Slow happy post-corporate person

My adjustment to post-corporate life continues, and will be a work in process for some time as I find my way to a new rhythm. Running in the early morning is now completely impossible (What? Set the alarm? Never!). I am experimenting with new venues for a late-afternoon run, but as spring approaches it will become too warm for a long run at any time of day. Last Wednesday I ran 4 miles beginning about 5:30 PM. While the temperature was fine, before the end of the run I was wishing I had worn my reflective vest.

This morning with the change to Daylight Saving Time I thought I’d try a morning run, but it was already 66 degrees when I started out at the crack of 10:30, and well over 70 by the time I completed a 5.63 mile loop through downtown and back. It was a good run, though — I planned it so it was downhill or level all the way back, and I backed off my recent pace by a full minute per mile. Slow and happy works for me.

I figure I’ll get serious about running again when I get home to Washington. My next planned race isn’t until early June, so as long as I stay active over the next few weeks I should still have plenty of time to increase my mileage on cool trails with soft running surfaces in April and May.

I’ve definitely been staying active. I have either run, hiked, or taken long city walks for 14 out of the 16 days since I left corporate life. A few days ago I hiked two miles up the Araby Trail and back. This is a well-traveled, moderately steep but well-marked and maintained trail that winds up to and beyond the Bob Hope house (designed by John Lautner). Most visitors to the area merely glimpse the house from their cars, as a large turtle-shaped structure high up on the hillside south of downtown. I took this photo shortly after passing the house, but I ended up a good 500 feet above it, and 1,000 feet higher than where I’d started.

Yesterday I returned to the Thousand Palms Oasis area and hiked in the other direction, high up on a ridge that was probably an earthquake scarp. This was a more remote location but I carried plenty of water, kept other hikers in sight, and felt comfortable out there. The view was great; I could see several oases tucked into various canyons, and also had a good long view across the valley. I forgot to take any photos, however. Afterwards I celebrated that hike with another date shake. I’m still amazed that it has taken me this long to find out what I’ve been missing! I have now even dared to eat fresh whole dates, although one at a time is plenty. They are not the most visually appealing fruit, but they do taste good.

I have done a price reduction on my condo. It is getting showings and I hear favorable feedback, but I have not yet had any serious nibbles. I am fully aware that this is a terrible time to sell real estate and I’m yet not desperate to sell it, so I am not losing any sleep over it. It will sell in time. I have lots of time.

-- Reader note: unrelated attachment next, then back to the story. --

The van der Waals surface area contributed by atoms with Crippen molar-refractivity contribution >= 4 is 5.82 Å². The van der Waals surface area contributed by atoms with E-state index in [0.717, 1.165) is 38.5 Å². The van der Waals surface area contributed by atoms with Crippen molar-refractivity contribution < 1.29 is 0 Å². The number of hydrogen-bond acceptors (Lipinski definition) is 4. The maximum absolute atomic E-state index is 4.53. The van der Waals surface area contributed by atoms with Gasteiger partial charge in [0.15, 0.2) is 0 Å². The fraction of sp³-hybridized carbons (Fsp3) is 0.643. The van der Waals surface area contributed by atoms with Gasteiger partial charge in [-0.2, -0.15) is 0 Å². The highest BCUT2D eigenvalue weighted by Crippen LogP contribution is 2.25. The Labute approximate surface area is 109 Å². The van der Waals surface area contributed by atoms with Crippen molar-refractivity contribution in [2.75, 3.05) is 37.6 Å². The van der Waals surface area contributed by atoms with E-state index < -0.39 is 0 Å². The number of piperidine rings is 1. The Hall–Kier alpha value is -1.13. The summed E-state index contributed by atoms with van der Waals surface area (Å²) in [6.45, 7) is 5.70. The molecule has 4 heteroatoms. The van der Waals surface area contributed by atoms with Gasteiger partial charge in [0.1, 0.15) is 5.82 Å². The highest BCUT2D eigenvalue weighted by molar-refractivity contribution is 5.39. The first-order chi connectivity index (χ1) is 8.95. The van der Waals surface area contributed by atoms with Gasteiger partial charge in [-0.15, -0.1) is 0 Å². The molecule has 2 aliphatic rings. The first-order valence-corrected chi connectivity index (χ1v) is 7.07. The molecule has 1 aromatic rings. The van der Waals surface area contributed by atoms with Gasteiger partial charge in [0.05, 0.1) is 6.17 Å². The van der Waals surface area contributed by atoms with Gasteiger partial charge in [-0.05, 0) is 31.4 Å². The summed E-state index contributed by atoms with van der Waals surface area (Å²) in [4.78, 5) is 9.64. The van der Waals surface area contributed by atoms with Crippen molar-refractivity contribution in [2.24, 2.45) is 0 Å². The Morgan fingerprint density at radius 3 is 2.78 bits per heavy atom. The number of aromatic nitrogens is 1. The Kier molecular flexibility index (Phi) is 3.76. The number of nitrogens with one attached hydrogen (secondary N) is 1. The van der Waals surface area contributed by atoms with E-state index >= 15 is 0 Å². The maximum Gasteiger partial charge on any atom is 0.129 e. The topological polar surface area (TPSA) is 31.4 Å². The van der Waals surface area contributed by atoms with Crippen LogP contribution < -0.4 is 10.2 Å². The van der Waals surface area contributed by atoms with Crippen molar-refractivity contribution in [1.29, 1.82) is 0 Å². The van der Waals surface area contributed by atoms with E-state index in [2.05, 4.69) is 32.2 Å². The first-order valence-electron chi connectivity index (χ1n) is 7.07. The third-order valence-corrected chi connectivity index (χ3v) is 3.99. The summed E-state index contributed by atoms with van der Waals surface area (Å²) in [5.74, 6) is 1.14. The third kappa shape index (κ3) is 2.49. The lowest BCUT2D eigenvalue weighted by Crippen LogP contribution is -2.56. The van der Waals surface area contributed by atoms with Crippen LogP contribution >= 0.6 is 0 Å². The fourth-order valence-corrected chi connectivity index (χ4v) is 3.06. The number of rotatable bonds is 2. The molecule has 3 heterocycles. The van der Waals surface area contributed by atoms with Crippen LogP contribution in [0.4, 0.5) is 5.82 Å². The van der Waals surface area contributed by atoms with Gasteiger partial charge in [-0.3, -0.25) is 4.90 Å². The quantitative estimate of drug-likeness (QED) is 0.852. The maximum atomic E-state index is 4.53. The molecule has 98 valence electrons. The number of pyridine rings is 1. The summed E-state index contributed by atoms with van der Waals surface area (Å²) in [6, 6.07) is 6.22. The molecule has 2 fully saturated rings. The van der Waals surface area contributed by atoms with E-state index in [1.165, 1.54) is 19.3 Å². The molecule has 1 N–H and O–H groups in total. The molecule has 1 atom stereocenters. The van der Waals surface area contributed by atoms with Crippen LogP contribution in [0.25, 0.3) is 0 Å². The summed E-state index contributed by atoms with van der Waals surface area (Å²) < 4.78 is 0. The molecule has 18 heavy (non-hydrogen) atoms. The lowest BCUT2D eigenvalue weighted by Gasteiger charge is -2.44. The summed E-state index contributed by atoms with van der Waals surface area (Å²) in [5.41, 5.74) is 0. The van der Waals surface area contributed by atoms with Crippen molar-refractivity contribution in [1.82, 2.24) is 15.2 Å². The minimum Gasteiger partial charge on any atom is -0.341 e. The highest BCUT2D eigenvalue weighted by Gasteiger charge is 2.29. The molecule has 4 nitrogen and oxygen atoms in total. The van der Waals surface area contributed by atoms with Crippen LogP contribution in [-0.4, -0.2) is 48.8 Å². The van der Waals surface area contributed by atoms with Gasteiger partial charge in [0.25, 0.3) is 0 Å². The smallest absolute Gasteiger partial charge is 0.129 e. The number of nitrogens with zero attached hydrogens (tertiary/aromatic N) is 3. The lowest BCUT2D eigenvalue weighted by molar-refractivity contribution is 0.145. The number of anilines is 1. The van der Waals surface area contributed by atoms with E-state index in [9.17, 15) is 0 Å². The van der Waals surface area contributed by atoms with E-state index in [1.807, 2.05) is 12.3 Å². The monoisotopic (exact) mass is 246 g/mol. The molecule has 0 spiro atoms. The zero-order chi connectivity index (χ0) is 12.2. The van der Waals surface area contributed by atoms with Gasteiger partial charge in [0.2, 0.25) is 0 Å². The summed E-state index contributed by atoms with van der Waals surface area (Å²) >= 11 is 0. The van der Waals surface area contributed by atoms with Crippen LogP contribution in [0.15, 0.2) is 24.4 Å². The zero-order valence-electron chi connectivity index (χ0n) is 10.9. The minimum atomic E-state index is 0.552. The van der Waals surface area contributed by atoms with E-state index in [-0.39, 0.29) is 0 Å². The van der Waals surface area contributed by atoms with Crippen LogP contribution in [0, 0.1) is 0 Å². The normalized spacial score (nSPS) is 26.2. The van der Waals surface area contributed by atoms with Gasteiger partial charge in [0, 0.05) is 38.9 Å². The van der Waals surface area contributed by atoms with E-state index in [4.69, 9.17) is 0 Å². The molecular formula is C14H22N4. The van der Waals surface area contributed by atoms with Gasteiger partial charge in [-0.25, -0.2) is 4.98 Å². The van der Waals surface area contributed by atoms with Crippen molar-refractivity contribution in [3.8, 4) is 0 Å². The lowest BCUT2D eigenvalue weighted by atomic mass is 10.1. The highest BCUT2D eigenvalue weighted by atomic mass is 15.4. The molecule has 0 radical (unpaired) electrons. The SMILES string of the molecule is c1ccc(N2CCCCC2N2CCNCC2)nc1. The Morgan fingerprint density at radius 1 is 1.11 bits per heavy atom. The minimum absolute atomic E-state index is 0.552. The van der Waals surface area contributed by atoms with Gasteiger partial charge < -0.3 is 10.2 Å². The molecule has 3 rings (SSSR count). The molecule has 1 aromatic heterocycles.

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Posted on March 11, 2012, in Architecture, LIfe_goes_on, Place, Running and tagged , , , , . Bookmark the permalink. 6 Comments.

  1. Bruce Herrington

    Temperature is a matter for conditioning, just as is distance.

    When working at Twentynine Palms, NOON was the most convenient (and congenial) time to run. After a couple of years I was quite comfortable running a 10 minute pace in 100plus temperatures, though I probably could not have done so in humidity over 20%.

    • Bruce,

      I’ve seen lots runners out in the heat here. But given that I’m going home to Washington very soon, I really don’t need to bother with conditioning for warm temperatures. I’m looking forward to layering up soon!

      Lori

  2. Hiking! How fun! Do you have places to hike in Washington too? (Excuse my ignorance. I have no idea.)
    Have you ever heard about the Color Run? It’s not timed at all, and is all about fun, and getting your white t-shirt full of color by the end. Check it out and see if there is one in your area. I’m planning to go to the one in Orlando (December), and if I manage to save pennies, the one in New York in August.

    • Alicia,

      I live near Olympic National Park, which has mountains, rain forests, and wild beaches. I have many wonderful places to hike, and I’m looking forward to making new friends with whom I can hike back into the wilderness!

      I have not heard of the Color Run but now I know there is one in Seattle on May 13. Maybe I’ll do it — it does sound like fun — thanks!

      Lori

  3. I love the getting on the go at the “crack of 10:30”–that’s fabulous! It sounds like a wonderful jump into post-corporate life. I can only imagine how different that must feel…just not being run by a clock! That alone is heaven! So keep up the good photo-shoots while you’re still here. I’m taking notes! Debra

    • Debra,

      I’ll try to remember to keep my camera handy — both while I’m still here and after I get back home. I’m sort of enjoying this travel writer thing. Thinking about how I’ll write about my experiences is adding a dimension to everything I do.

      Lori

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